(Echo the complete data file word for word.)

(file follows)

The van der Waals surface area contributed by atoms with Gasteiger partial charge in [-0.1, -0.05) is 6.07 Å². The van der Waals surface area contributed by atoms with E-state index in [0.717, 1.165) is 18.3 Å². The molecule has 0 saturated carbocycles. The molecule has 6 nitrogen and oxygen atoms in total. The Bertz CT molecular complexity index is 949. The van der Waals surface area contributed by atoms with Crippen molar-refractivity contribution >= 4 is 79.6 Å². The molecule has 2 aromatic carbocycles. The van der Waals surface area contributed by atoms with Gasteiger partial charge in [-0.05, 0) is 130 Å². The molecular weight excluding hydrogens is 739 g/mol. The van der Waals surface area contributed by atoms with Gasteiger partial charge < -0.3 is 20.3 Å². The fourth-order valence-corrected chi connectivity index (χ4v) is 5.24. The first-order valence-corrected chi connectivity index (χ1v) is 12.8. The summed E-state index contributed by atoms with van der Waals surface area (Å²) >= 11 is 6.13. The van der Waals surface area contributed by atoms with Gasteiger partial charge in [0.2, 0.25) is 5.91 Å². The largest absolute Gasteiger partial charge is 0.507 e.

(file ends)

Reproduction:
The van der Waals surface area contributed by atoms with Gasteiger partial charge in [-0.1, -0.05) is 6.07 Å². The van der Waals surface area contributed by atoms with E-state index in [0.717, 1.165) is 18.3 Å². The molecule has 0 saturated carbocycles. The molecule has 6 nitrogen and oxygen atoms in total. The Bertz CT molecular complexity index is 949. The van der Waals surface area contributed by atoms with Crippen molar-refractivity contribution >= 4 is 79.6 Å². The molecule has 2 aromatic carbocycles. The van der Waals surface area contributed by atoms with Gasteiger partial charge in [-0.05, 0) is 130 Å². The molecular weight excluding hydrogens is 739 g/mol. The van der Waals surface area contributed by atoms with Gasteiger partial charge < -0.3 is 20.3 Å². The fourth-order valence-corrected chi connectivity index (χ4v) is 5.24. The first-order valence-corrected chi connectivity index (χ1v) is 12.8. The summed E-state index contributed by atoms with van der Waals surface area (Å²) >= 11 is 6.13. The van der Waals surface area contributed by atoms with Gasteiger partial charge in [0.2, 0.25) is 5.91 Å². The largest absolute Gasteiger partial charge is 0.507 e.